You started out great, but after that third comma, you made a critical shift in pronouns. If the emphasis is on us, the fear can be almost paralyzing, as it should be. But put the emphasis in its proper place, and the burden is immediately lifted.
Your first thought was, “the Lord seems to be calling ….” Before we get to what it is He’s doing and with whom He’s doing it, let’s feel the weight of the noun of that statement.
This is the uncreated, self-existent God who created all that there is out of nothing, and who is Sovereign Lord of every sub-atomic particle to every galaxy. He laughs at the kings of the earth who take their stand against Him. He raises the dead. He rebukes the wind. He is all-powerful. He knows no boundaries. He is all-knowing. He is all-loving. He never changes. He is adorned with glory and splendor and clothed with honor and majesty. This God, who has promised to equip you with everything good for doing His will, actually and miraculously dwells inside you and has said He will never leave nor forsake you.
The one being called, however, is weak, fearful, worried, self-centered and quite frankly incapable of doing anything for the glory of the One doing the calling.
“I can’t lead a family; I can’t provide for a family; I can’t work a 40 hour week; I can’t socialize; I’ll have problems; I won’t be able to minister.” Does anyone see a pronoun problem here?
Paralyzing fear is the result of magnifying the one being called and shrinking the One doing the calling.
Of course you’re worried and afraid. You have every reason to be — if you’re the one responsible for running your show. If life is about you and your capabilities, then you’ve assessed the future correctly.
But, thank God, life is not about you and your capabilities, or me and my capabilities, or any other human and his or her capabilities.
When we look at the future through our own fallible, clouded vision, we tend to see all that we fear, and if we don’t have God’s help, we should fear it all. But when we see the future through the eyes of God, we have nothing to fear. With God, even death has not even the slightest sting.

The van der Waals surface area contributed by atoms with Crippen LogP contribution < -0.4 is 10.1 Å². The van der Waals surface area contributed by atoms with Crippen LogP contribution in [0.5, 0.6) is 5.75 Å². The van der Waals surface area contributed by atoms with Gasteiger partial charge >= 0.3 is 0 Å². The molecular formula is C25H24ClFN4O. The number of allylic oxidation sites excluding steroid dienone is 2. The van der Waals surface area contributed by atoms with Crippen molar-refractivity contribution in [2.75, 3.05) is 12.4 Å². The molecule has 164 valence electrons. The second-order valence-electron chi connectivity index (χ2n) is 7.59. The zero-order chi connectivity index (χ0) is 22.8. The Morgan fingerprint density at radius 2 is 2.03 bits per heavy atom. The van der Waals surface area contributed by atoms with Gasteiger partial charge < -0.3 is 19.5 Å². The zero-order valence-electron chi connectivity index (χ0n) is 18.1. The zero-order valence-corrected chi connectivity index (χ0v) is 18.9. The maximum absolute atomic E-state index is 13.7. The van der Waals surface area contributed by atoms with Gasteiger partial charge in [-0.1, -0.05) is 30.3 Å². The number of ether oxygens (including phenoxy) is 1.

When our eyes are on us, marriage and parenting looks daunting. It is a task that — to steal a phrase from Dobson — is absolutely not for cowards. Yet, God calls cowards like us to that which requires unimaginable courage. That tells me that He has a plan to infuse us with all we need to answer that call — and I rely on that every hour of my marriage.
And at the end of the day when I finally fall into bed, the images that roll through my mind are not those of bills, job demands and family responsibilities. They are of smiles, bear hugs around my neck, bedtime prayers, laughter, soccer scores and ballerina twirls; and I think, “It’s going too fast.”
My wife and I look at each other, exhausted from the day, and say, “God did it again.” And we thank Him one more time for His faithfulness and the privilege of The Call.
Practically speaking (as if everything I’ve said up to this point isn’t practical) I believe I’ve matured in my faith at a faster pace, had greater impact for the Gospel, and grown in greater intimacy with Jesus because of being a husband and father, not in spite of it. Biographies of Christian history bear me out: marriage and parenting need not be sacrificed to have an impact for the kingdom of God; on the contrary, it will enhance it if we let it.
In the end, nobody is naturally ready for marriage and parenting. But don’t worry. Get your pronouns straightened out and you’ll do just fine.
Copyright 2007 John Thomas. All rights reserved.